Page:The Folk-Lore Journal Volume 7 1889.djvu/50

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The Birch.

There used to be hung up in every stable a crooked stick, on which to hang the harness. Its name in Gaelic was "Obair-latha," i. e. a day's work. It must be a natural growth, and had to be searched for by a woman. If she found one of the proper shape during the first day's search, she came to the marriage bed a maiden. A stable was not considered lucky, if it had not such a natural -grown hook. It was commonly of birch, but it was not essential that it should be of that tree.—(Advie.)

The Hedgehog.

It is very unlucky to meet a hedgehog on the road, particularly after nightfall.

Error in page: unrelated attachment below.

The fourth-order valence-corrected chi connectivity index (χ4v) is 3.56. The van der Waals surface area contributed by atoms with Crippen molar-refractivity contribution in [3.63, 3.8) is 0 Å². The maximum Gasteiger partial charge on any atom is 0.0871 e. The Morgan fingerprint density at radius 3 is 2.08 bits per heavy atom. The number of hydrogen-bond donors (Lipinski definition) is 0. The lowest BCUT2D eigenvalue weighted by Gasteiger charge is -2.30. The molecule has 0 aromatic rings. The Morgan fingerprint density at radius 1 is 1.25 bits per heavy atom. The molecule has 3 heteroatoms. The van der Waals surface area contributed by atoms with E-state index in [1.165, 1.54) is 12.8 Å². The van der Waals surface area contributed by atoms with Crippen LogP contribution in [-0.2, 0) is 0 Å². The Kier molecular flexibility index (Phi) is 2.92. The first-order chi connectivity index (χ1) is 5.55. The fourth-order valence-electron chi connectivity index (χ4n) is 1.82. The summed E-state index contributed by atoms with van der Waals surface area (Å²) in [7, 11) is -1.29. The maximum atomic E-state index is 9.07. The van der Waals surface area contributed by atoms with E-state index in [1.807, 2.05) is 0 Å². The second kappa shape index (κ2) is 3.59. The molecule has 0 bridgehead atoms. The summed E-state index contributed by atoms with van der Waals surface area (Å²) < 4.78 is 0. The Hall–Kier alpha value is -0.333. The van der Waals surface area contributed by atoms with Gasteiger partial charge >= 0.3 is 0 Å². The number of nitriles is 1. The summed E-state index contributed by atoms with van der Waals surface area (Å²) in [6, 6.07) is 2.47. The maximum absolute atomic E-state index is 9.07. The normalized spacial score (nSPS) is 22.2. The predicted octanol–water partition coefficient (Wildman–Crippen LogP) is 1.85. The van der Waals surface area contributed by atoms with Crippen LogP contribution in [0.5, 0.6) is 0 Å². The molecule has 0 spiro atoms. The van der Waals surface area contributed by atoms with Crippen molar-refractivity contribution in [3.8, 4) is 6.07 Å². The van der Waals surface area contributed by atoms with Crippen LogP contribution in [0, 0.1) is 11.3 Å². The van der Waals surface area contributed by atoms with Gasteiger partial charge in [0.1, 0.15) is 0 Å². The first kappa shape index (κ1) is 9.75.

Mr. Macpherson says: "This I discovered to be the case in the summer of 1886. I was returning home about midnight, and, when on the bridge crossing the Tulchan Burn at Straan, met a hedgehog. Next day, I, in jest, asked some of the older people if there was any superstition connected with such a meeting. They told me it was unlucky, and seemed to predict some calamity to myself. Two nights after a girl was drowned in the Spey, not far from the scene of my meeting the hedgehog." The hedgehog and the drowning of the girl were connected, and no amount of arguing could drive the idea from the minds of the people. The girl went in place of the one that met the animal.—(Advie.)

The Toad.

It is considered very unlucky for a toad to enter a house.

An old man, named C— N—, who died at Dalvey about twelve years ago, one day found a toad in his house. He immediately cast it out. It however returned. Again it was removed. It made its appearance the third time. The old man seized it with the tongs, threw it on the fire, with the words: "God! my lad, I'll mack ye ye winna (will not) come in again," and burned it to ashes,—(Advie,)